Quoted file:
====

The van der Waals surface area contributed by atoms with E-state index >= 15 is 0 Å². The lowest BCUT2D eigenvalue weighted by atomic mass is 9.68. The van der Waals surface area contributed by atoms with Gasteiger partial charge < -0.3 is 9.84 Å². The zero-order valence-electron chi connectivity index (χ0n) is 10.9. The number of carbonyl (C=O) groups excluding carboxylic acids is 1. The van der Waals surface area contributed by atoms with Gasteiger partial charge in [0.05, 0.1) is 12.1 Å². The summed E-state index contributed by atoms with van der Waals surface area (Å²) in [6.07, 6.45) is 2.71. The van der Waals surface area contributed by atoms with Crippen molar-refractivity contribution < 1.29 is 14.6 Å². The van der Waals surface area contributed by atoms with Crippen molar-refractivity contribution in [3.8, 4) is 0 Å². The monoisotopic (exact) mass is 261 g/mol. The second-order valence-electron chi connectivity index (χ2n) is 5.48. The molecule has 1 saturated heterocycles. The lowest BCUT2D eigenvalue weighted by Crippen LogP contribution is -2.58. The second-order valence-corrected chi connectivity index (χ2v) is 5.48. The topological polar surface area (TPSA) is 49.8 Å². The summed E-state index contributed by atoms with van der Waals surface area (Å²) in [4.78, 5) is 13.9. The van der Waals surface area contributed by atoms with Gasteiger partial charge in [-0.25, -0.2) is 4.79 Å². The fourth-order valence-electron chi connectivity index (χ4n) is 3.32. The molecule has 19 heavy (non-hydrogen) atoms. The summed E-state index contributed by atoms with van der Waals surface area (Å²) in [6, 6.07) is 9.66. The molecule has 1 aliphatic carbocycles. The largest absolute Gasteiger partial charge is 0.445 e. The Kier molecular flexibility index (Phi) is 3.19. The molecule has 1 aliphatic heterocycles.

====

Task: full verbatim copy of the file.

The van der Waals surface area contributed by atoms with E-state index >= 15 is 0 Å². The lowest BCUT2D eigenvalue weighted by atomic mass is 9.68. The van der Waals surface area contributed by atoms with Gasteiger partial charge < -0.3 is 9.84 Å². The zero-order valence-electron chi connectivity index (χ0n) is 10.9. The number of carbonyl (C=O) groups excluding carboxylic acids is 1. The van der Waals surface area contributed by atoms with Gasteiger partial charge in [0.05, 0.1) is 12.1 Å². The summed E-state index contributed by atoms with van der Waals surface area (Å²) in [6.07, 6.45) is 2.71. The van der Waals surface area contributed by atoms with Crippen molar-refractivity contribution < 1.29 is 14.6 Å². The van der Waals surface area contributed by atoms with Crippen molar-refractivity contribution in [3.8, 4) is 0 Å². The monoisotopic (exact) mass is 261 g/mol. The second-order valence-electron chi connectivity index (χ2n) is 5.48. The molecule has 1 saturated heterocycles. The lowest BCUT2D eigenvalue weighted by Crippen LogP contribution is -2.58. The second-order valence-corrected chi connectivity index (χ2v) is 5.48. The topological polar surface area (TPSA) is 49.8 Å². The summed E-state index contributed by atoms with van der Waals surface area (Å²) in [4.78, 5) is 13.9. The van der Waals surface area contributed by atoms with Gasteiger partial charge in [-0.25, -0.2) is 4.79 Å². The fourth-order valence-electron chi connectivity index (χ4n) is 3.32. The molecule has 19 heavy (non-hydrogen) atoms. The summed E-state index contributed by atoms with van der Waals surface area (Å²) in [6, 6.07) is 9.66. The molecule has 1 aliphatic carbocycles. The largest absolute Gasteiger partial charge is 0.445 e. The Kier molecular flexibility index (Phi) is 3.19. The molecule has 1 aliphatic heterocycles.